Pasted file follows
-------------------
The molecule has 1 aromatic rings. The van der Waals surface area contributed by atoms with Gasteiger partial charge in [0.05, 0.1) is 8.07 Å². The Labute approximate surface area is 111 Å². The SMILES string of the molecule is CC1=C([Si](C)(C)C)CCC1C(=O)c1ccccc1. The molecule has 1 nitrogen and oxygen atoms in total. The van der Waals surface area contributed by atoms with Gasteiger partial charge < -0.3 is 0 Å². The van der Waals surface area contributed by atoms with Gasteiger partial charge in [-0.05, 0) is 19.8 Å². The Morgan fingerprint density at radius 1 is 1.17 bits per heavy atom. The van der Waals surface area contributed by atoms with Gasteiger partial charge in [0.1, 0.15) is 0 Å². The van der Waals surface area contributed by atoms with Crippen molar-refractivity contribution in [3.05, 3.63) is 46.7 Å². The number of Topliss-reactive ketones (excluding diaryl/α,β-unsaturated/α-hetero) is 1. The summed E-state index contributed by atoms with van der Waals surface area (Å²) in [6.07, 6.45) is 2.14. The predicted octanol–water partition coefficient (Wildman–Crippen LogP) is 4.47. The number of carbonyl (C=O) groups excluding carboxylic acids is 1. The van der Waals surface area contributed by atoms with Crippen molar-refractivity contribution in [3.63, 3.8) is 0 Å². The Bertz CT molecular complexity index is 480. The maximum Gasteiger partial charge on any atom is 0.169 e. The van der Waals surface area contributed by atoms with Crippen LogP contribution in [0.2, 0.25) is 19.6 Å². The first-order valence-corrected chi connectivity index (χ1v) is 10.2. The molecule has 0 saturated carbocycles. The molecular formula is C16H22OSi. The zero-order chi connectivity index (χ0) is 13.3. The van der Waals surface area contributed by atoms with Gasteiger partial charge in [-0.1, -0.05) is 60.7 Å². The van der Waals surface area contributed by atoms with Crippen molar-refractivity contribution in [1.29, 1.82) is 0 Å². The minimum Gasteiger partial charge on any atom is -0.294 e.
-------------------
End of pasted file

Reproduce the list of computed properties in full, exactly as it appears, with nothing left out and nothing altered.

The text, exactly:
The molecule has 1 aromatic rings. The van der Waals surface area contributed by atoms with Gasteiger partial charge in [0.05, 0.1) is 8.07 Å². The Labute approximate surface area is 111 Å². The SMILES string of the molecule is CC1=C([Si](C)(C)C)CCC1C(=O)c1ccccc1. The molecule has 1 nitrogen and oxygen atoms in total. The van der Waals surface area contributed by atoms with Gasteiger partial charge < -0.3 is 0 Å². The van der Waals surface area contributed by atoms with Gasteiger partial charge in [-0.05, 0) is 19.8 Å². The Morgan fingerprint density at radius 1 is 1.17 bits per heavy atom. The van der Waals surface area contributed by atoms with Gasteiger partial charge in [0.1, 0.15) is 0 Å². The van der Waals surface area contributed by atoms with Crippen molar-refractivity contribution in [3.05, 3.63) is 46.7 Å². The number of Topliss-reactive ketones (excluding diaryl/α,β-unsaturated/α-hetero) is 1. The summed E-state index contributed by atoms with van der Waals surface area (Å²) in [6.07, 6.45) is 2.14. The predicted octanol–water partition coefficient (Wildman–Crippen LogP) is 4.47. The number of carbonyl (C=O) groups excluding carboxylic acids is 1. The van der Waals surface area contributed by atoms with Crippen molar-refractivity contribution in [3.63, 3.8) is 0 Å². The Bertz CT molecular complexity index is 480. The maximum Gasteiger partial charge on any atom is 0.169 e. The van der Waals surface area contributed by atoms with Crippen LogP contribution in [0.2, 0.25) is 19.6 Å². The first-order valence-corrected chi connectivity index (χ1v) is 10.2. The molecule has 0 saturated carbocycles. The molecular formula is C16H22OSi. The zero-order chi connectivity index (χ0) is 13.3. The van der Waals surface area contributed by atoms with Gasteiger partial charge in [-0.1, -0.05) is 60.7 Å². The van der Waals surface area contributed by atoms with Crippen molar-refractivity contribution in [1.29, 1.82) is 0 Å². The minimum Gasteiger partial charge on any atom is -0.294 e.